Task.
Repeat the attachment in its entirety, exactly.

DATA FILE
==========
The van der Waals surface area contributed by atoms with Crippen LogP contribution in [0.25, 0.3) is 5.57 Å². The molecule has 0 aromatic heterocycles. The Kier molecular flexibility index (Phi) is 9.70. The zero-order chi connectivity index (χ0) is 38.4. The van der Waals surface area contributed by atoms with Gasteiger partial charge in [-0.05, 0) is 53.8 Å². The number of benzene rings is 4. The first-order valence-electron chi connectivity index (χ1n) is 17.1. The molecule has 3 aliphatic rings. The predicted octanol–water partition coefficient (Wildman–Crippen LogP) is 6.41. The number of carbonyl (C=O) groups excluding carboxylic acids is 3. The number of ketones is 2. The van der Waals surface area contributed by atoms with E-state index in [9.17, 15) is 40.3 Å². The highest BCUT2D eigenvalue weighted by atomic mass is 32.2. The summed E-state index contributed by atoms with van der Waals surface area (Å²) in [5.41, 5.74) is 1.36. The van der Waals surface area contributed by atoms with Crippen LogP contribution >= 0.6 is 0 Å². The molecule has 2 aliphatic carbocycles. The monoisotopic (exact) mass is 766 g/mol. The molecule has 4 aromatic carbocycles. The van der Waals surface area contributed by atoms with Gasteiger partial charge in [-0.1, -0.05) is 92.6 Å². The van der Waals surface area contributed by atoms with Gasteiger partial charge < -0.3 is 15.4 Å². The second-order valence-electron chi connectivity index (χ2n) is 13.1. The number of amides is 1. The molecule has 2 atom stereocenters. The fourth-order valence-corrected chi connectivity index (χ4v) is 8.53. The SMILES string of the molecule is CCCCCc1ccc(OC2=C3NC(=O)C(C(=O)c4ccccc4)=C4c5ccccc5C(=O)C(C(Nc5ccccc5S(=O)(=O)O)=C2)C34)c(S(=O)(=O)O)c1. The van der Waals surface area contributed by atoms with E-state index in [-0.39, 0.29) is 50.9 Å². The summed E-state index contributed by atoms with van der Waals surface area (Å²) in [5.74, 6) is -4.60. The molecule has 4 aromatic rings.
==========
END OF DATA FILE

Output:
The van der Waals surface area contributed by atoms with Crippen LogP contribution in [0.25, 0.3) is 5.57 Å². The molecule has 0 aromatic heterocycles. The Kier molecular flexibility index (Phi) is 9.70. The zero-order chi connectivity index (χ0) is 38.4. The van der Waals surface area contributed by atoms with Gasteiger partial charge in [-0.05, 0) is 53.8 Å². The number of benzene rings is 4. The first-order valence-electron chi connectivity index (χ1n) is 17.1. The molecule has 3 aliphatic rings. The predicted octanol–water partition coefficient (Wildman–Crippen LogP) is 6.41. The number of carbonyl (C=O) groups excluding carboxylic acids is 3. The number of ketones is 2. The van der Waals surface area contributed by atoms with E-state index in [9.17, 15) is 40.3 Å². The highest BCUT2D eigenvalue weighted by atomic mass is 32.2. The summed E-state index contributed by atoms with van der Waals surface area (Å²) in [5.41, 5.74) is 1.36. The van der Waals surface area contributed by atoms with Crippen LogP contribution >= 0.6 is 0 Å². The molecule has 2 aliphatic carbocycles. The monoisotopic (exact) mass is 766 g/mol. The molecule has 4 aromatic carbocycles. The van der Waals surface area contributed by atoms with Gasteiger partial charge in [-0.1, -0.05) is 92.6 Å². The van der Waals surface area contributed by atoms with Gasteiger partial charge < -0.3 is 15.4 Å². The second-order valence-electron chi connectivity index (χ2n) is 13.1. The number of amides is 1. The molecule has 2 atom stereocenters. The fourth-order valence-corrected chi connectivity index (χ4v) is 8.53. The SMILES string of the molecule is CCCCCc1ccc(OC2=C3NC(=O)C(C(=O)c4ccccc4)=C4c5ccccc5C(=O)C(C(Nc5ccccc5S(=O)(=O)O)=C2)C34)c(S(=O)(=O)O)c1. The van der Waals surface area contributed by atoms with E-state index in [-0.39, 0.29) is 50.9 Å². The summed E-state index contributed by atoms with van der Waals surface area (Å²) in [5.74, 6) is -4.60. The molecule has 4 aromatic rings.